As my previous Rob Report confirmed, true partnerships create bridges instead of barriers. Here’s another example:
One of our longest partnering relationships began when a global aerospace leader was seeking a new precision parts manufacturer because their former supplier couldn’t consistently deliver a part with Sinker EDM operations requiring an extremely tight tolerance. They awarded the job to RS Precision, and everything went smoothly for about a year. Then one day we started receiving rejection notifications indicating that a feature was 50 to 100 millionths of an inch over the high limit. Talk about a tight tolerance!
What went wrong? We had been using a raw material subcontractor who finished that feature. Naturally, we checked the parts when they were received. But what we were not aware of was that our incoming inspection procedure was incapable of detecting such a slight deviation. So, we instructed our customer to send back all the parts they had in inventory. We then developed a new inspection procedure that could reliably screen for this condition.
Once the situation was resolved, our customer informed us that they wanted to schedule a face to face meeting to review what had happened. I didn’t think this was necessary, as we knew what the root cause of the problem was and had initiated corrective action. It was a moot point, however, since their ISO procedures mandated they pay us a visit.
That day came, and naturally my team and I were somewhat anxious about what was going to transpire. Among their group were a purchasing manager and a Six Sigma Blackbelt manufacturing engineer. At the beginning of the meeting, the purchasing manager stressed that they considered us a valued supplier and a partner. Then he said that they need us to manufacture their parts consistently and reliably—and they were there to help make sure that we had the tools and the knowledge to make that happen. Not once did they blame or chastise us. Instead, the purpose of the meeting was for us to work and learn together in order to accomplish mutually beneficial outcomes.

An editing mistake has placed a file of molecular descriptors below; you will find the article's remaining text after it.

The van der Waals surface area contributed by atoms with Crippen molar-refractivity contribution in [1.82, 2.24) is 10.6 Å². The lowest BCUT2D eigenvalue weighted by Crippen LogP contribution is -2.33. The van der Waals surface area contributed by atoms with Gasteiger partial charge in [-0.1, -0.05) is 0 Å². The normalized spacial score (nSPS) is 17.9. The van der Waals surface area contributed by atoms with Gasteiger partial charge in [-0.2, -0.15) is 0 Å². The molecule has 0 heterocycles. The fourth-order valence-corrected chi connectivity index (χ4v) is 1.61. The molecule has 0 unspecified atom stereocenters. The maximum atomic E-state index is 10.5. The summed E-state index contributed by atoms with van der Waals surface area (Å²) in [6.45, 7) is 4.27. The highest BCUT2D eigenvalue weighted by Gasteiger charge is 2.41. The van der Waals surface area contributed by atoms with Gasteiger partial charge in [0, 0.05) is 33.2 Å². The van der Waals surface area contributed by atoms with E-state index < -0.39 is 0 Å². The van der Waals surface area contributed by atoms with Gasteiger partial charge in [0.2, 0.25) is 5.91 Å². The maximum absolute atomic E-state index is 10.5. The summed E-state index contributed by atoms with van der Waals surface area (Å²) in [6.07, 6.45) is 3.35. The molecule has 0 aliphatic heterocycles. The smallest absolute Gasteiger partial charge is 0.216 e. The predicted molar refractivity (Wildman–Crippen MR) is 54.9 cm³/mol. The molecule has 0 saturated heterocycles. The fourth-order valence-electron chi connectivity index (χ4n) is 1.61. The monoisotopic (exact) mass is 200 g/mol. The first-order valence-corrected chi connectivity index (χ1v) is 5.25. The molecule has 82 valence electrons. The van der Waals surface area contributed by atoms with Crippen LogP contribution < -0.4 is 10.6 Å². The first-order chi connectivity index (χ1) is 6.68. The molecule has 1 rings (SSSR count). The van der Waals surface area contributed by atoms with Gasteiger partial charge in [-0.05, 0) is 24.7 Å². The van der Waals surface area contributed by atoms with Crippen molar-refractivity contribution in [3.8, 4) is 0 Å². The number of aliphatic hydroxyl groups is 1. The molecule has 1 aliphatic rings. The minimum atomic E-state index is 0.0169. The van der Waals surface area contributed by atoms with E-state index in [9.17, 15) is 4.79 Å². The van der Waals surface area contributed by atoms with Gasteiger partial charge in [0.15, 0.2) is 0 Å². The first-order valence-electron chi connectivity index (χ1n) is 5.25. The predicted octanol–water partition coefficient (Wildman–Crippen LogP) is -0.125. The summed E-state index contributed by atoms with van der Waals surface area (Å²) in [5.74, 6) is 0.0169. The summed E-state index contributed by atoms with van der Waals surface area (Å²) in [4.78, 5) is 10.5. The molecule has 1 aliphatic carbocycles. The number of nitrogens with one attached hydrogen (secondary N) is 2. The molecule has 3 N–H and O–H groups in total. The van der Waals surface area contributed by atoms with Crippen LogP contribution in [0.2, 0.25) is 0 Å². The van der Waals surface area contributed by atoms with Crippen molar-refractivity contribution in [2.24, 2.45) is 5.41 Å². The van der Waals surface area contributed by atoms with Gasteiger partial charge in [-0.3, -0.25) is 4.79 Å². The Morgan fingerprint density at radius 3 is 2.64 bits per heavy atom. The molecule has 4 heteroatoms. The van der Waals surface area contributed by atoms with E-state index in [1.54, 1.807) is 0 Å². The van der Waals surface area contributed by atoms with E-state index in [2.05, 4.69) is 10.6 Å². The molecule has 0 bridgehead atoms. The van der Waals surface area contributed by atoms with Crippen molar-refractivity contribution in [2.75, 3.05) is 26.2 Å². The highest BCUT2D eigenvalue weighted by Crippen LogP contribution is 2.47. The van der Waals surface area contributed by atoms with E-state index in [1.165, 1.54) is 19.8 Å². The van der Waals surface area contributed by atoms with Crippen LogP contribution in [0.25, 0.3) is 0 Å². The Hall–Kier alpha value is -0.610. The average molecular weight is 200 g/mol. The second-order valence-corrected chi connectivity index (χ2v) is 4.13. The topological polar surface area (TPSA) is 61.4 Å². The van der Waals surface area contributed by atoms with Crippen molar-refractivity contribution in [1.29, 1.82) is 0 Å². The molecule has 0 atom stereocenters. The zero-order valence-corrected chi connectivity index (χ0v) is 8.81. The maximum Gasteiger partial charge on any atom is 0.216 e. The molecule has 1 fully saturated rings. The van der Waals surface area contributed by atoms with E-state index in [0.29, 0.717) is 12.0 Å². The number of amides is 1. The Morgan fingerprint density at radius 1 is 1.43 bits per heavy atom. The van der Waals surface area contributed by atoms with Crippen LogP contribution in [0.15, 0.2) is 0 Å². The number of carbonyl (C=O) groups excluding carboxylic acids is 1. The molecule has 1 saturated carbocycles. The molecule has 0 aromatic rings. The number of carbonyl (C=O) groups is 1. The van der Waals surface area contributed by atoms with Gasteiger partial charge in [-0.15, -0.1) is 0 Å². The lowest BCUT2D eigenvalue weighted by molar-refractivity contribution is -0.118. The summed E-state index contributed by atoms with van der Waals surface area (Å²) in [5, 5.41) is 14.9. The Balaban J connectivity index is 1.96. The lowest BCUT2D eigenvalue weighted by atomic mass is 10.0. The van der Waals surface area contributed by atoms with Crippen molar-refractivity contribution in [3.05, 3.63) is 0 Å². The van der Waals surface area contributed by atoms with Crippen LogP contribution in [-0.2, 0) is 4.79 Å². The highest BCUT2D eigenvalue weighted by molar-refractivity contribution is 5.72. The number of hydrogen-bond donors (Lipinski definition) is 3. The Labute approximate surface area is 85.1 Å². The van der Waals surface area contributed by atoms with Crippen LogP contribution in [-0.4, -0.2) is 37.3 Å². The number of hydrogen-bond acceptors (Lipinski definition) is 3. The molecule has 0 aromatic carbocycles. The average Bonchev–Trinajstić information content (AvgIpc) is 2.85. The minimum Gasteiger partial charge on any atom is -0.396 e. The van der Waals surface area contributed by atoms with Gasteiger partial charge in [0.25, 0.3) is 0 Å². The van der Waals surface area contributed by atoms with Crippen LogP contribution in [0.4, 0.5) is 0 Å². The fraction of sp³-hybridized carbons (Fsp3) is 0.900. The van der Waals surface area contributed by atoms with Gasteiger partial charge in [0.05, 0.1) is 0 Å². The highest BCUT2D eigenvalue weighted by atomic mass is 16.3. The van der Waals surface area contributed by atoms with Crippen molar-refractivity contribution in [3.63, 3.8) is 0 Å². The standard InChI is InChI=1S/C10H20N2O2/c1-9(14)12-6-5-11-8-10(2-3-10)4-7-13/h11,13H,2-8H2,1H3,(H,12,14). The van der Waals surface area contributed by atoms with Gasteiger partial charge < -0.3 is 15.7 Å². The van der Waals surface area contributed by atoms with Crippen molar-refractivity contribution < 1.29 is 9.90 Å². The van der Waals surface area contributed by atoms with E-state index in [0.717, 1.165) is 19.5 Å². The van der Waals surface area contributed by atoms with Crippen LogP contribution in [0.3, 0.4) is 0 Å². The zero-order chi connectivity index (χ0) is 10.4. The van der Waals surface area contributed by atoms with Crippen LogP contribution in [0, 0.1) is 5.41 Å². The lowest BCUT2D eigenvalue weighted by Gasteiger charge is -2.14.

Months later, I was invited to their facility to attend a supplier seminar where they shared the wisdom that price was just the tip of the cost iceberg, and that other, hidden costs, such as incoming inspection, defective material resolution boards (MRB) and buffer stock inventory costs made up the bulk of it. It was an innovative and enlightened message about how together the customer and the supplier could achieve the lowest total cost through lean manufacturing, Six Sigma and other best practices.
And it’s wisdom that continues to pay dividends. Why? Because of RS Precision’s commitment to eradicating the costs associated with defective parts, all of my customers benefit by getting good parts on time, without having to spend additional dollars on buffer stock or incoming inspections. What’s more, my clients don’t experience problems in assembly and testing or with warranty problems related to our parts that occur out in the field. Most importantly, neither of us spends valuable time trying to figure out what went wrong.
And for that I have a powerful partnership to thank. Of course, mutual trust is the cornerstone of all true partnerships. But once that trust is established, partnerships that thrive are those that celebrate mutual strengths while sharing insights and practices. And, ultimately, the bottom line is that true partnerships result in a win-win relationship that just can’t be beat!